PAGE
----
Norwich Township, Ohio


Ohio became a state in 1803 and in 1813 Norwich Town­ship was organized, a much larger area than it is today. This area, close to the Scioto River had been a favorite camping area of the Wyandot Indian Tribe. The early settlers stayed close to the river because this is where the first industries were established. Most of the settlers were farmers and there are still a few farms in the area, but as the cities of Hilliard and Columbus have expanded, the farms have disappeared. The City of Hilliard is located within the boundaries of Norwich Township and both administrations are working together for the good of the residents of the area.

The Township maintains approximately 13.9 miles of township roads. This maintenance includes snow removal, roadside mowing and regular maintenance and resurfacing.

Norwich Township contracts with the Franklin County Sheriff to provide police coverage over and above the sheriff's regular district coverage for the unincorporated areas of the township.

Norwich Township, Franklin County, Ohio, was plotted in 1813 just ten years after Ohio became a state. At the time, this territory was densely covered with trees. It stretched along the west bank of the Scioto River and continued west to Big Darby Creek.

Settlers had to clear the thickly forested land for enough acreage to plant crops. Consequently they killed the trees by "girdling" which consisted of cutting a deep ring around the trunk so the foliage died and let the sun shine onto the land. They also built log houses which used many of the trees. The soil was rich and fertile so they raised crops of corn, wheat, flax, vegetables and herbs. Vegetables could be grown and cooked with a wide range of herbs.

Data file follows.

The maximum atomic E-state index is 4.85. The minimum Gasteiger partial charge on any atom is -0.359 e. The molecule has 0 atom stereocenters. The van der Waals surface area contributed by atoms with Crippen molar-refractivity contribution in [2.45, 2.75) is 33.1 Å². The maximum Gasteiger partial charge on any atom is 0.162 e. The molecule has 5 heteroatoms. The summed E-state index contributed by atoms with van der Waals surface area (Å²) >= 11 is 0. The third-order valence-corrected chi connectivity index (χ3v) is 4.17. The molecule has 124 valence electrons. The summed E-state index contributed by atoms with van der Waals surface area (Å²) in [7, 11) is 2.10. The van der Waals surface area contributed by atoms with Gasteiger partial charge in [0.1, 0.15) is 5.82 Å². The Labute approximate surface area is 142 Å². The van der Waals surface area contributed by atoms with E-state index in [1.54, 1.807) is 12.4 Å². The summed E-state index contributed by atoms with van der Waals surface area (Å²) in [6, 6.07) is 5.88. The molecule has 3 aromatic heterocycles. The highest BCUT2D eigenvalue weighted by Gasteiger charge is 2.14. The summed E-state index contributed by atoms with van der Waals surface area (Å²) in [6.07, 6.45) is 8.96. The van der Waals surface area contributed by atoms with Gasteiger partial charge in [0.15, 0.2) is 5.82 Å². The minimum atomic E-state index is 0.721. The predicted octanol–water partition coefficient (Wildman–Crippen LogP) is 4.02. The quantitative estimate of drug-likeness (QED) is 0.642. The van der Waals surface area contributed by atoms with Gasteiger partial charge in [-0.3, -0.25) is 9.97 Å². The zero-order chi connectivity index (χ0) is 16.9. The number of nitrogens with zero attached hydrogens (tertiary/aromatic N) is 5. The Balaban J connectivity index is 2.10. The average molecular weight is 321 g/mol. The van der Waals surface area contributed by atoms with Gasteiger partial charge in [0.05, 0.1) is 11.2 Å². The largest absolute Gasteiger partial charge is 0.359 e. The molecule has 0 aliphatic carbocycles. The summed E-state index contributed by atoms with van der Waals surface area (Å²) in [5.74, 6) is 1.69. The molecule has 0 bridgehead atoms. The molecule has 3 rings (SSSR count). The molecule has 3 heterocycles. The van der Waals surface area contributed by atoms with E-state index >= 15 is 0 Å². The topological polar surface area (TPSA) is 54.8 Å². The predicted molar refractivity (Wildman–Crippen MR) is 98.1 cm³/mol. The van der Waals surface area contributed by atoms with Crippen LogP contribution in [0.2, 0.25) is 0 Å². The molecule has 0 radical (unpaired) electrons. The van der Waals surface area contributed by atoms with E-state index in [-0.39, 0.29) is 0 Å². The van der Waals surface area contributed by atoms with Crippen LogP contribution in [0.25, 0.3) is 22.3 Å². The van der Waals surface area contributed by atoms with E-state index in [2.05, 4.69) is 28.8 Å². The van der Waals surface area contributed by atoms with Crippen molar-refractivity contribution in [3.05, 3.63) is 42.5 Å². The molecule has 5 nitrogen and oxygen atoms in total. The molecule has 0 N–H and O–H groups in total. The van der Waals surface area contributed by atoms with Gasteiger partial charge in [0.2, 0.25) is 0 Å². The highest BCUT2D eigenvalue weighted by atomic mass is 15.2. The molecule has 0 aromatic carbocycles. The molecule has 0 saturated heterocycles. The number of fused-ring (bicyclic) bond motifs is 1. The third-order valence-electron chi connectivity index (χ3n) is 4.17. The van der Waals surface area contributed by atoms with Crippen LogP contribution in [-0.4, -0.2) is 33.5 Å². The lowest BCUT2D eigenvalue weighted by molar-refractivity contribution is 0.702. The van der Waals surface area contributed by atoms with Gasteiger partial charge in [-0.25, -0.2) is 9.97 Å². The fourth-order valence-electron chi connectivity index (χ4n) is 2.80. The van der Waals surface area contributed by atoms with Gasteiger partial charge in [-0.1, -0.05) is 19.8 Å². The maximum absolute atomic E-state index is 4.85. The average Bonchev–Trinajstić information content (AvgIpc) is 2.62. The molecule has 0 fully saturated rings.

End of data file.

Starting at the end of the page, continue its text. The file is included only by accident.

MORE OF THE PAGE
The average price of land was about 55 2/3 cents an acre with prime land selling for $1.50 per acre. Land was needed for boll, the livestock and the families. Stores were few and far between and the families needed their money to pay for salt which could cost $1.00 a bushel. The pioneers also had to buy sugar and pay to have wheat ground into flour.

First Settlers

The first settlers located along the Scioto River and later along the southern part of the township. The first to come to the area was Daniel Brunk with his family. They settled a mile south of Hayden Run in 1807. Reverend Benjamin Britton settled south of the Brunk family soon after. He was a Christian or "New Light" minister and believed in the supernatural and was certain that only a silver bullet could stop a witch. Reverend Britton, assisted by Reverend Fisher of Worthington, built a log structure there which served as a church for several years and then became a home.

A Methodist minister, Isaac Grace, and George Rager soon settled nearby. Other families who settled were Daniel Avery, Robert Elliott, Harmon Groom, Amos Kidwell, Alfred Latham, Daniel Roberts, Appolos Rogers, Abraham Sells, David Smiley, Asa Wilson, Samuel King, Francis Wilcox, Alsad Davidson, Daniel D. Lattimer and Ezekell Lattimer.